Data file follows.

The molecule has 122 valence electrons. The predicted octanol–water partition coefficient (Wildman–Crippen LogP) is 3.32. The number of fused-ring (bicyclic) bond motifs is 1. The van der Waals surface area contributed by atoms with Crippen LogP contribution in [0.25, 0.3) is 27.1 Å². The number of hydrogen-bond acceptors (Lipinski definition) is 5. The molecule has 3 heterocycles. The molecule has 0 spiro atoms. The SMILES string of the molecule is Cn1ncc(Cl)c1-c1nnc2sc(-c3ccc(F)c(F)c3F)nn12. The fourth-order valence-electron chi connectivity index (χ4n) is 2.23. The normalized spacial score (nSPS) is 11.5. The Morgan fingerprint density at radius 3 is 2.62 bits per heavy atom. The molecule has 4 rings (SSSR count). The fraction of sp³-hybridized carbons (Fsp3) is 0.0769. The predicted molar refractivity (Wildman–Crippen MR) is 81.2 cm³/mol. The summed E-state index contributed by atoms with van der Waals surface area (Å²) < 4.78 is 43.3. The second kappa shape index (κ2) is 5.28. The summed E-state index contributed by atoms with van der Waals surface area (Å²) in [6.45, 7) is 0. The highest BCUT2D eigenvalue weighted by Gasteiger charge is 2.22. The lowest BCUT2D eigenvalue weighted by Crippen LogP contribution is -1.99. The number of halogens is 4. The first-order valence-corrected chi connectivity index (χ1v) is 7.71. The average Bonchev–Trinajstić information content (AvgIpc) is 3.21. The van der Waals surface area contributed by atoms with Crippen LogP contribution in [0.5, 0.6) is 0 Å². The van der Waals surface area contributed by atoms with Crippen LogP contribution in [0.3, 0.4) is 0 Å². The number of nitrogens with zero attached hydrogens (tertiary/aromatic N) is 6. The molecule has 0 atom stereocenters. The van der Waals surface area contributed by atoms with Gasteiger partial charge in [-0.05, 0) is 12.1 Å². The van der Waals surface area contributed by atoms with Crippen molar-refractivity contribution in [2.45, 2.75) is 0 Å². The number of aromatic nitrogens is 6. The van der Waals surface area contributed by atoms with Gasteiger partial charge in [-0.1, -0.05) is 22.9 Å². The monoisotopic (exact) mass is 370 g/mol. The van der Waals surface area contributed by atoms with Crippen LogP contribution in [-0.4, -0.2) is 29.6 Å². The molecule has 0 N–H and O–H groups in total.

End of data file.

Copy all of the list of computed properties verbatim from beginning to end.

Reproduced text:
The molecule has 122 valence electrons. The predicted octanol–water partition coefficient (Wildman–Crippen LogP) is 3.32. The number of fused-ring (bicyclic) bond motifs is 1. The van der Waals surface area contributed by atoms with Crippen LogP contribution in [0.25, 0.3) is 27.1 Å². The number of hydrogen-bond acceptors (Lipinski definition) is 5. The molecule has 3 heterocycles. The molecule has 0 spiro atoms. The SMILES string of the molecule is Cn1ncc(Cl)c1-c1nnc2sc(-c3ccc(F)c(F)c3F)nn12. The fourth-order valence-electron chi connectivity index (χ4n) is 2.23. The normalized spacial score (nSPS) is 11.5. The Morgan fingerprint density at radius 3 is 2.62 bits per heavy atom. The molecule has 4 rings (SSSR count). The fraction of sp³-hybridized carbons (Fsp3) is 0.0769. The predicted molar refractivity (Wildman–Crippen MR) is 81.2 cm³/mol. The summed E-state index contributed by atoms with van der Waals surface area (Å²) < 4.78 is 43.3. The second kappa shape index (κ2) is 5.28. The summed E-state index contributed by atoms with van der Waals surface area (Å²) in [6.45, 7) is 0. The highest BCUT2D eigenvalue weighted by Gasteiger charge is 2.22. The lowest BCUT2D eigenvalue weighted by Crippen LogP contribution is -1.99. The number of halogens is 4. The first-order valence-corrected chi connectivity index (χ1v) is 7.71. The average Bonchev–Trinajstić information content (AvgIpc) is 3.21. The van der Waals surface area contributed by atoms with Crippen LogP contribution in [0.5, 0.6) is 0 Å². The van der Waals surface area contributed by atoms with Crippen LogP contribution in [0.3, 0.4) is 0 Å². The number of nitrogens with zero attached hydrogens (tertiary/aromatic N) is 6. The molecule has 0 atom stereocenters. The van der Waals surface area contributed by atoms with Gasteiger partial charge in [-0.05, 0) is 12.1 Å². The van der Waals surface area contributed by atoms with Crippen molar-refractivity contribution in [2.45, 2.75) is 0 Å². The number of aromatic nitrogens is 6. The van der Waals surface area contributed by atoms with Gasteiger partial charge in [-0.1, -0.05) is 22.9 Å². The monoisotopic (exact) mass is 370 g/mol. The van der Waals surface area contributed by atoms with Crippen LogP contribution in [-0.4, -0.2) is 29.6 Å². The molecule has 0 N–H and O–H groups in total.